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  • Writer's picturePoonam Dutta (Satyamshakti)


Office politics pervade office environments worldwide; it's not a malaise confined solely to your office in India. If you have faced or are currently facing it, rest assured you are not the first or the last person to do so. Politics, in its various forms, exists everywhere – from family dynamics to the workplace, and even in the realm of actual politics. Fundamentally, it revolves around power and ambition, the pursuit of advancement. This is ingrained in human nature, as the world primarily consists of two types of people: leaders and followers. Followers tend to gather around leaders, seeking to gain favor. A leader is someone who possesses or is perceived to possess power, irrespective of the sphere in which that power lies.

Having worked in corporate environments across the country, in companies with staff sizes ranging from 20 to 2000 and beyond, I can attest that the number of people within a company is inconsequential. I have witnessed the formation of factions within small organizations leading to intense conflicts, as well as groups of over 100 individuals devoid of political struggles. I have personally faced these challenges and, at times, encountered unsavory aspects of it. Instances of individuals conspiring to oust rivals, even succeeding, are not uncommon. In some cases, these machinations are discovered, resulting in disgraceful departures.

Both bosses and company owners are not immune to office politics. Company owners often manipulate employees against each other to serve their own agendas. It's highly likely that most owners have their favorites or even what I'd refer to as "informers." Such individuals are easy for an owner or boss to identify, as they create an illusion of job security or advancement opportunities for employees or subordinates.

In my perspective, approaching office politics is straightforward: it's unhelpful, depletes your energy, and frequently fills your mind with negativity. If you find conversations revolving around colleagues, particularly negative ones, occurring around you, find a tactful way to excuse yourself and exit the situation. Depending on the circumstances and the conversation, you'll need to adapt and remove yourself. If circumstances prevent you from doing so, you can attribute it to your current workload or an impending deadline and distance yourself while the conversation continues around you.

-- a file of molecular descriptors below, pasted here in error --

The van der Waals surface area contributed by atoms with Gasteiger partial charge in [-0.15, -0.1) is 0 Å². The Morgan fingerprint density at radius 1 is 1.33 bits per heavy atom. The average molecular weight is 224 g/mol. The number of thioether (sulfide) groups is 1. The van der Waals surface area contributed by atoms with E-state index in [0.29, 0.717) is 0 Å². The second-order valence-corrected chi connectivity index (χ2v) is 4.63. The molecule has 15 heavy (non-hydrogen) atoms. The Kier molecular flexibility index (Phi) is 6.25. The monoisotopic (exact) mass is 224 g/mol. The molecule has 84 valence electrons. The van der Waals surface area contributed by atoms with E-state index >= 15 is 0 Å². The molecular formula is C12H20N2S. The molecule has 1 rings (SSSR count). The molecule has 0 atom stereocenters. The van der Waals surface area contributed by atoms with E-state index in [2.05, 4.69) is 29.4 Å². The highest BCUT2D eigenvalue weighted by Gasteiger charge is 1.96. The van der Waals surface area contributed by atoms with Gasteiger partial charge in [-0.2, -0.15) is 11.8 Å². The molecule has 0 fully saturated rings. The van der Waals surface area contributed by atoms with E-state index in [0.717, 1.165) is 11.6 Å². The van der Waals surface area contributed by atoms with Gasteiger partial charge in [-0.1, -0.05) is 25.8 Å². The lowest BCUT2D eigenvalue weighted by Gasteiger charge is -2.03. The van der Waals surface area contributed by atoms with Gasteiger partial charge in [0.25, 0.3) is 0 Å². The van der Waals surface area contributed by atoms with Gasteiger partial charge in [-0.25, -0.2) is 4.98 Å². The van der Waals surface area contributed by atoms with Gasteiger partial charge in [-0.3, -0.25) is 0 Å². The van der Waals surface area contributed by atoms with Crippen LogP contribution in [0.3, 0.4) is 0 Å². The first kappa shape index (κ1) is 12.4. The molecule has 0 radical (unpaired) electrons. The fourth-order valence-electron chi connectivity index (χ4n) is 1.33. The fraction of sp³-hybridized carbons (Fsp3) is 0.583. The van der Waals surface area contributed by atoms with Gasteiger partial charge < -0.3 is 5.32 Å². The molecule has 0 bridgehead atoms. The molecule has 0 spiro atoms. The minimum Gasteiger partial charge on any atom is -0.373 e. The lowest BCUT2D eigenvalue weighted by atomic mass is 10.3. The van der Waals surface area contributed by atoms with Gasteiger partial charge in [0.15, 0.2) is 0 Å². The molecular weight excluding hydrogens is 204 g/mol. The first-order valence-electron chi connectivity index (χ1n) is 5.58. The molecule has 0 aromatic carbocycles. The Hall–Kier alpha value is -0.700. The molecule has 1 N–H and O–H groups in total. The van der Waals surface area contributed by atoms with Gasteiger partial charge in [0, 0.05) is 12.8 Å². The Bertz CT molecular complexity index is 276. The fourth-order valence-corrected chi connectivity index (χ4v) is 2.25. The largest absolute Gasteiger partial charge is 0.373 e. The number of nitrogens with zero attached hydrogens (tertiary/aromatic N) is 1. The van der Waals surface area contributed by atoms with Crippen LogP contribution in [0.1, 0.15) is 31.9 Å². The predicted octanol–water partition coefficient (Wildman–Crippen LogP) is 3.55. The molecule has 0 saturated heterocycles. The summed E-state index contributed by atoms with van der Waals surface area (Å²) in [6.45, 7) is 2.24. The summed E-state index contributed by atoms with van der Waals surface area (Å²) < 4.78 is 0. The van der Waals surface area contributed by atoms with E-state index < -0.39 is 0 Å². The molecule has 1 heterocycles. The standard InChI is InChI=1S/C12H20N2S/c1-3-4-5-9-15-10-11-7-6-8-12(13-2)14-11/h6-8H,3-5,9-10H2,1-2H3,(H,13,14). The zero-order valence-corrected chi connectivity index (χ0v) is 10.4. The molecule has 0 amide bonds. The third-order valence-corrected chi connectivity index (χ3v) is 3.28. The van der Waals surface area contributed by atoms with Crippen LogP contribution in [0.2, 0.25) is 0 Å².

Resist the urge to interject, though I acknowledge that it can be challenging. This is especially true when witnessing injustice toward a colleague. However, restrain your impulse to express your opinion openly. Instead, you might choose to address the issue with a relevant senior or the HR department, maintaining a rational and non-emotional tone. Focus on discussing rules and similar matters, avoiding personal involvement.

What do you do when a boss or company owner expects you to engage in the political game? This is a delicate situation that requires astute judgment. You must navigate a path where you avoid becoming entangled in their schemes without displeasing or irritating them. If you find yourself a target of office politics, remain vigilant and attentive. Focus even more on your work and pay special attention to maintaining effective communication with those who hold influence. Allow your performance to speak for itself, overshadowing the negativity swirling around. If the situation escalates, don't hesitate to respond in kind. They say that the best defense is a good offense but exercise this strategy judiciously. Gauge the appropriate extent to which you should deploy your tactics.

Escaping office politics is a formidable challenge, no matter how diligently you attempt to do so. Stay vigilant, make wise choices, and whenever possible, avoid involvement. It can potentially drain your performance and even derail your career.

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